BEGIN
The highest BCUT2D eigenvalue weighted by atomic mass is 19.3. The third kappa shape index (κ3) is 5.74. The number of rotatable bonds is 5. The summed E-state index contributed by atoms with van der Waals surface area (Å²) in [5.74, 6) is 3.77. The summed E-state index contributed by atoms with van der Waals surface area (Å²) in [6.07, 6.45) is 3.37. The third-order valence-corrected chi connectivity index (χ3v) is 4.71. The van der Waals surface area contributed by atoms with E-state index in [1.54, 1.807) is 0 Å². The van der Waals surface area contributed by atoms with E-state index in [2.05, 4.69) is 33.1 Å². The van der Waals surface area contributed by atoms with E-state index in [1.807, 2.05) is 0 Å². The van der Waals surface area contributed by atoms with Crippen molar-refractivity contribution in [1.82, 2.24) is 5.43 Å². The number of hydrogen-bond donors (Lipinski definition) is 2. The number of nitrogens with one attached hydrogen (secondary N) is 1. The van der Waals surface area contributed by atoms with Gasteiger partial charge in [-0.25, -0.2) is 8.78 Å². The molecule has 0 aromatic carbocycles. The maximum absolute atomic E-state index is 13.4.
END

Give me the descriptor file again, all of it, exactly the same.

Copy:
The highest BCUT2D eigenvalue weighted by atomic mass is 19.3. The third kappa shape index (κ3) is 5.74. The number of rotatable bonds is 5. The summed E-state index contributed by atoms with van der Waals surface area (Å²) in [5.74, 6) is 3.77. The summed E-state index contributed by atoms with van der Waals surface area (Å²) in [6.07, 6.45) is 3.37. The third-order valence-corrected chi connectivity index (χ3v) is 4.71. The van der Waals surface area contributed by atoms with E-state index in [1.54, 1.807) is 0 Å². The van der Waals surface area contributed by atoms with E-state index in [2.05, 4.69) is 33.1 Å². The van der Waals surface area contributed by atoms with E-state index in [1.807, 2.05) is 0 Å². The van der Waals surface area contributed by atoms with Crippen molar-refractivity contribution in [1.82, 2.24) is 5.43 Å². The number of hydrogen-bond donors (Lipinski definition) is 2. The number of nitrogens with one attached hydrogen (secondary N) is 1. The van der Waals surface area contributed by atoms with Gasteiger partial charge in [-0.25, -0.2) is 8.78 Å². The molecule has 0 aromatic carbocycles. The maximum absolute atomic E-state index is 13.4.